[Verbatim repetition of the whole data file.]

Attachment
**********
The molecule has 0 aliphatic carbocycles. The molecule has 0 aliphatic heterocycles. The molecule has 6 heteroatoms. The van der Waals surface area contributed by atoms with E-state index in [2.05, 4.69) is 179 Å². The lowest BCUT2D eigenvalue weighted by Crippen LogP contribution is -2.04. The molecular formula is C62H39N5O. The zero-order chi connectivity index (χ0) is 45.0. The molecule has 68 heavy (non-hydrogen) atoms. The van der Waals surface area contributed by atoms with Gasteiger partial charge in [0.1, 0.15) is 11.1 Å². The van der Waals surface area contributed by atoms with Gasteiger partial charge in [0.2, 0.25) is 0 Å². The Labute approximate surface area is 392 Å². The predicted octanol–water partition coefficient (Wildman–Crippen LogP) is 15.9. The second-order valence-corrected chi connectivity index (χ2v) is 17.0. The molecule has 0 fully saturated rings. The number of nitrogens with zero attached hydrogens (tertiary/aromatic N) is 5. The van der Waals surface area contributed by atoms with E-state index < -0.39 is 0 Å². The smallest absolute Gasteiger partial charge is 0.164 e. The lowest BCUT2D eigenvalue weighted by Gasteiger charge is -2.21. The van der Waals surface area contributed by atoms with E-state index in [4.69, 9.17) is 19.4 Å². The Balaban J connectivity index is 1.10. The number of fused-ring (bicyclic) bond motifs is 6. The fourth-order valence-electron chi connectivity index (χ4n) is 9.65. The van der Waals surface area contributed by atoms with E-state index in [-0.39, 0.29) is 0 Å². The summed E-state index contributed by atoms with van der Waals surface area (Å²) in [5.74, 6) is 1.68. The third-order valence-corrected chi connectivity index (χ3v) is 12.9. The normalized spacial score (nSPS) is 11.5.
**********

The molecule has 0 aliphatic carbocycles. The molecule has 0 aliphatic heterocycles. The molecule has 6 heteroatoms. The van der Waals surface area contributed by atoms with E-state index in [2.05, 4.69) is 179 Å². The lowest BCUT2D eigenvalue weighted by Crippen LogP contribution is -2.04. The molecular formula is C62H39N5O. The zero-order chi connectivity index (χ0) is 45.0. The molecule has 68 heavy (non-hydrogen) atoms. The van der Waals surface area contributed by atoms with Gasteiger partial charge in [0.1, 0.15) is 11.1 Å². The van der Waals surface area contributed by atoms with Gasteiger partial charge in [0.2, 0.25) is 0 Å². The Labute approximate surface area is 392 Å². The predicted octanol–water partition coefficient (Wildman–Crippen LogP) is 15.9. The second-order valence-corrected chi connectivity index (χ2v) is 17.0. The molecule has 0 fully saturated rings. The number of nitrogens with zero attached hydrogens (tertiary/aromatic N) is 5. The van der Waals surface area contributed by atoms with E-state index < -0.39 is 0 Å². The smallest absolute Gasteiger partial charge is 0.164 e. The lowest BCUT2D eigenvalue weighted by Gasteiger charge is -2.21. The van der Waals surface area contributed by atoms with E-state index in [4.69, 9.17) is 19.4 Å². The Balaban J connectivity index is 1.10. The number of fused-ring (bicyclic) bond motifs is 6. The fourth-order valence-electron chi connectivity index (χ4n) is 9.65. The van der Waals surface area contributed by atoms with E-state index in [-0.39, 0.29) is 0 Å². The summed E-state index contributed by atoms with van der Waals surface area (Å²) in [5.74, 6) is 1.68. The third-order valence-corrected chi connectivity index (χ3v) is 12.9. The normalized spacial score (nSPS) is 11.5.